As we get close to RWC2019, I will be running a fantasy rugby league on the rugby magazine website, and you are all invited to join! Simply follow this link and use the Unique Token: b6c1e40d48e6

RWC2019: Predicting the Argentina Squad

RWC2019: Predicting the Argentina Squad

With club rugby over for another season, the thoughts of many fans have been turning towards the upcoming World Cup and the squads that their teams will be selecting. However, for the teams of the Rugby Championship, their focus has had to be initially on a shortened version of their annual tournament.

The Jaguares only formed 4 years ago, but this season was by far their most successful to date as they went all the way to the Super Rugby final, where they lost to a strong Crusaders side. This team is the home of the vast majority of the Argentina squad as in recent years coaches have tried to only pick players playing within Argentina, but they have relaxed the rule of late and coach Mario Ledesma has said that he will pick overseas-based players if he does not feel that he has sufficient cover from within Argentina.

As I have done with a number of other nations, I will be continuing my “Journey to RWC2019” series with predictions of each 31-man squad for the Rugby Championship teams, starting with the Pumas. With the Rugby Championship being so close to the World Cup, I am using the squads they have picked for this tournament as the basis for my squads, taking into account the players selected and performances from the first 2 rounds of competition, while also looking at some notable names who are not included but could come into consideration. To remind you, this is not the squad that I would pick, but instead the squad that I think Ledesma will pick, which is why you may see a couple of notable overseas players miss out.

Journey to RWC2019 series:

So without further ado, I predict that Ledesma’s 31-man World Cup squad will be:


Argentina have only taken 2 hookers in their last 2 World Cup squads, so I can’t see that changing here. Santiago Socino has become eligible after moving back to Argentina and made his debut off the bench against Australia, but I think it will be too late for him to beat out the pairing of Agustin Creevy and Julián Montoya.


Such has been the quality of Juan Figallo for club and country, I am confident that he will be considered despite playing overseas. Santiago Medrano is the incumbent home-based player at tighthead, so I see him being comfortably in the squad too. On the loosehead side, Argentina have recently relied on Nahuel Tetaz Chaparro as their starter, while Mayco Vivas appears to have edged ahead of Santiago Garcia Botta. The Jaguares scrum has not always been the most reliable this year and Figallo appeared to struggle against Argentina, so I think Ramiro Herrera will also travel to bring greater experience and options to the position.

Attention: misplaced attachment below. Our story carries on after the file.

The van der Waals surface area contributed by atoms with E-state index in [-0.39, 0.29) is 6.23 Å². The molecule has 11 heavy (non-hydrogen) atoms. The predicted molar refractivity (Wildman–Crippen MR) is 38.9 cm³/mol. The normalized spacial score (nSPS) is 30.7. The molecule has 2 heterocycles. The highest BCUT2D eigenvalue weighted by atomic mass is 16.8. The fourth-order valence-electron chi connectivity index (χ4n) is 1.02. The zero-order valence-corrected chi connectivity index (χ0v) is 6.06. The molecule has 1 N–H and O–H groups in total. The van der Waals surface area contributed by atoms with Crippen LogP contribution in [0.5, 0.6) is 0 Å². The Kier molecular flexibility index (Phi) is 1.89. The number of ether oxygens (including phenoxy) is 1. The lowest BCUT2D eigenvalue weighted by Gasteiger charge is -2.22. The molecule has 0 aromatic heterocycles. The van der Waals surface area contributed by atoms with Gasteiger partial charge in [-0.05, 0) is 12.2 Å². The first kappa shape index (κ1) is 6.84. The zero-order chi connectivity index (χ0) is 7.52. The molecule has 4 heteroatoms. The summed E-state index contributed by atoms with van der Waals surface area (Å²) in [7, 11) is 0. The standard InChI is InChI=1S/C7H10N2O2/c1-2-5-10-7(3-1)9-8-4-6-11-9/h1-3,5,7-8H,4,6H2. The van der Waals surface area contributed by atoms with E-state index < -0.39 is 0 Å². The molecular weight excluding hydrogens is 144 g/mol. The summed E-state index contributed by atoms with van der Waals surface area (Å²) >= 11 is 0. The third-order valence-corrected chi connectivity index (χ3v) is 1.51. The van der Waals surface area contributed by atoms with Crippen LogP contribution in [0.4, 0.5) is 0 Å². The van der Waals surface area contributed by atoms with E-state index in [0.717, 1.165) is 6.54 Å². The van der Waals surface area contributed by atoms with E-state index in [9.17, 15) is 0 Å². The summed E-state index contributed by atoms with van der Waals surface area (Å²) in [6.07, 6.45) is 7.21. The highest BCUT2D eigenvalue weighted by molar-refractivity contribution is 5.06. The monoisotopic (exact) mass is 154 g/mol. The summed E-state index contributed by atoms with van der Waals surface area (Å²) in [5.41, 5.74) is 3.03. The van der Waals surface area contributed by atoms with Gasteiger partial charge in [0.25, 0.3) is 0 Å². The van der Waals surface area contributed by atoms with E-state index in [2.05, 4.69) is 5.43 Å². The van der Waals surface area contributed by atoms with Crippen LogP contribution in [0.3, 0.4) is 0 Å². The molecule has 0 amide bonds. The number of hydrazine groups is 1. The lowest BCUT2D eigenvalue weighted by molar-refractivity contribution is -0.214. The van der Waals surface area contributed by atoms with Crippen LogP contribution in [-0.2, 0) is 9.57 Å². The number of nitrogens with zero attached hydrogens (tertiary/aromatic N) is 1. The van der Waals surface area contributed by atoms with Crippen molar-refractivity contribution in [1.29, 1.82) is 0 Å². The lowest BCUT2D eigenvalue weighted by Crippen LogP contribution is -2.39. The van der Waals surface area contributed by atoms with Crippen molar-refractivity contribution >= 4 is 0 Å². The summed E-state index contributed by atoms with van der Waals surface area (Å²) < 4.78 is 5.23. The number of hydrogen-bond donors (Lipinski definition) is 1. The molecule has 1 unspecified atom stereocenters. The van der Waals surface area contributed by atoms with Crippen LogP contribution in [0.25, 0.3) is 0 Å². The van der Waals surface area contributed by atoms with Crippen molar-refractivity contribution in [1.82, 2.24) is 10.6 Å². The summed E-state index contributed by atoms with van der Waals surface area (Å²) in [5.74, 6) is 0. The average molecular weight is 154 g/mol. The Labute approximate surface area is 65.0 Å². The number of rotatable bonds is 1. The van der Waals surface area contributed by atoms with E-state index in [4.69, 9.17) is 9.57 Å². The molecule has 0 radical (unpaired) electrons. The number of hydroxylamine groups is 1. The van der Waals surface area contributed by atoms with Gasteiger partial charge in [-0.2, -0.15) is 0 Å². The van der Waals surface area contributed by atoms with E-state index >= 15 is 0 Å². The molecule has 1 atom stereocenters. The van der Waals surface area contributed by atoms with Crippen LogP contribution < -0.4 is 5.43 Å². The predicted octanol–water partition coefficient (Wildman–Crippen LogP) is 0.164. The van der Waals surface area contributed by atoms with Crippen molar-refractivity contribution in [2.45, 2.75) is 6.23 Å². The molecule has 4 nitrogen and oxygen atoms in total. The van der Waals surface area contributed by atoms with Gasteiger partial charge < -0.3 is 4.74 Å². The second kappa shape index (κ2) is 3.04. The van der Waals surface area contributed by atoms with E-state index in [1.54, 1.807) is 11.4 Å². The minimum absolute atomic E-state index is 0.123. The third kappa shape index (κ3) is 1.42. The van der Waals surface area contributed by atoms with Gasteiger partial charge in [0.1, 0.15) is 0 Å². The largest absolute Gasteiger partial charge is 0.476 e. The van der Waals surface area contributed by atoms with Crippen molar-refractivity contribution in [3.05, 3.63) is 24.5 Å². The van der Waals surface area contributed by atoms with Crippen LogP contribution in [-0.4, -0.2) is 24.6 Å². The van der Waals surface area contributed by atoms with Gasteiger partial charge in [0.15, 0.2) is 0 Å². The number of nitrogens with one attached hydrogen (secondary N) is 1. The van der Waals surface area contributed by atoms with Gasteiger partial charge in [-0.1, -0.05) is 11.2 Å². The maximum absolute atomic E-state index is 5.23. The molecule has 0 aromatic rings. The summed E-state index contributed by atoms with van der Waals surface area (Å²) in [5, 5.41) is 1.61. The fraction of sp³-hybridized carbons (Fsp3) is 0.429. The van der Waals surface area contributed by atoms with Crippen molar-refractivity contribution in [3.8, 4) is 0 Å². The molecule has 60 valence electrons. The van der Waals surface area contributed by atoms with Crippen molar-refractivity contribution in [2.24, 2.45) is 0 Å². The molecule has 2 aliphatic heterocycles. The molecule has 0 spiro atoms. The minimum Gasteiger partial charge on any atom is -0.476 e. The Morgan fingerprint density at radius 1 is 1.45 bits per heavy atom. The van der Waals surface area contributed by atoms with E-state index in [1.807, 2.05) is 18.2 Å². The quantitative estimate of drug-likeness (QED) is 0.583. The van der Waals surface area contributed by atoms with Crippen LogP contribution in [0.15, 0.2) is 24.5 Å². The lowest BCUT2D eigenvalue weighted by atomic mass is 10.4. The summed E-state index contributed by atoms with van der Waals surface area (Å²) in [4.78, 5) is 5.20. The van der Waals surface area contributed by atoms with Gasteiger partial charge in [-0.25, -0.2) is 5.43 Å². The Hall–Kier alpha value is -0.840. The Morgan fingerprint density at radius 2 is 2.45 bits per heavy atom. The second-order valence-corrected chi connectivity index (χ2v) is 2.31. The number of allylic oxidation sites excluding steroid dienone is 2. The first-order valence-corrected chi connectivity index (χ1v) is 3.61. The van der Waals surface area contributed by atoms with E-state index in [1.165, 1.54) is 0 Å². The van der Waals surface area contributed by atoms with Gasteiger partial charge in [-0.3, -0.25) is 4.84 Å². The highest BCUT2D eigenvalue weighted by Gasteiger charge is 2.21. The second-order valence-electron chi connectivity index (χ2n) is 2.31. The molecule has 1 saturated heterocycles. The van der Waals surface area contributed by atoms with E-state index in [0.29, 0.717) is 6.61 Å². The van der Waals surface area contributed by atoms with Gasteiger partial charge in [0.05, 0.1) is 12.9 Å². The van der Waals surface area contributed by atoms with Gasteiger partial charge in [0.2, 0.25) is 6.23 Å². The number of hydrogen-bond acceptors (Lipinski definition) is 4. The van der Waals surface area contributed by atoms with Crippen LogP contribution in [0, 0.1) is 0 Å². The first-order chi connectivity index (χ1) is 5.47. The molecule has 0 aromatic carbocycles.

Second Row

The Pumas have generally taken 4 locks to recent World Cups, but from the squad they have picked for the Rugby Championship, I can imagine them making do with 3 specialists and then having some cover from the back row. If this is the case, then Lucas Paulos is the unfortunate player who misses out in favour of the more experienced trio of Guido PettiTomás Lavanini and Matías Alemanno, who have been the ones involved through the first 2 rounds of the Rugby Championship.

Back Row

The last 2 World Cups have seen Argentina take 6 back rowers, but I think that this year the number will be 7 as Marcos Kremer travels as cover for both the back row and second row positions. Pablo Matera is a clear pick as he has developed into one of the best flankers in world rugby and starred in the Super Rugby final, while Juan Manuel LeguizamónJavier Ortega DesioTomás Lezana and Rodrigo Bruni bring a good balance of recent success with the Jaguares and international experience. This leaves one spot, which I feel will be taken by Facundo Isa, whose international career stalled following a move to France but he looked at home on his return to international rugby and can join Matera to create the basis of a devastating back row.

Scrum Half

The Pumas have only taken 2 players at this position to the last 2 World Cups, which will lead to a difficult decision for Ledesma. Tomás Cubelli looks nailed on for the squad having played the vast majority of minutes over the first 2 rounds of the Rugby Championship. Martín Landajo’s move to Harlequins this summer probably hinders his chances of travelling to Japan. I initially had Gonzalo Bertranou taking the second spot given his greater international experience, but it looks like Felipe Ezcurra has skipped ahead of him in the pecking order and despite limited minutes in the first 2 rounds of the Rugby Championship, he set a good tempo against Australia and also won a penalty with a strong jackal.

Fly Half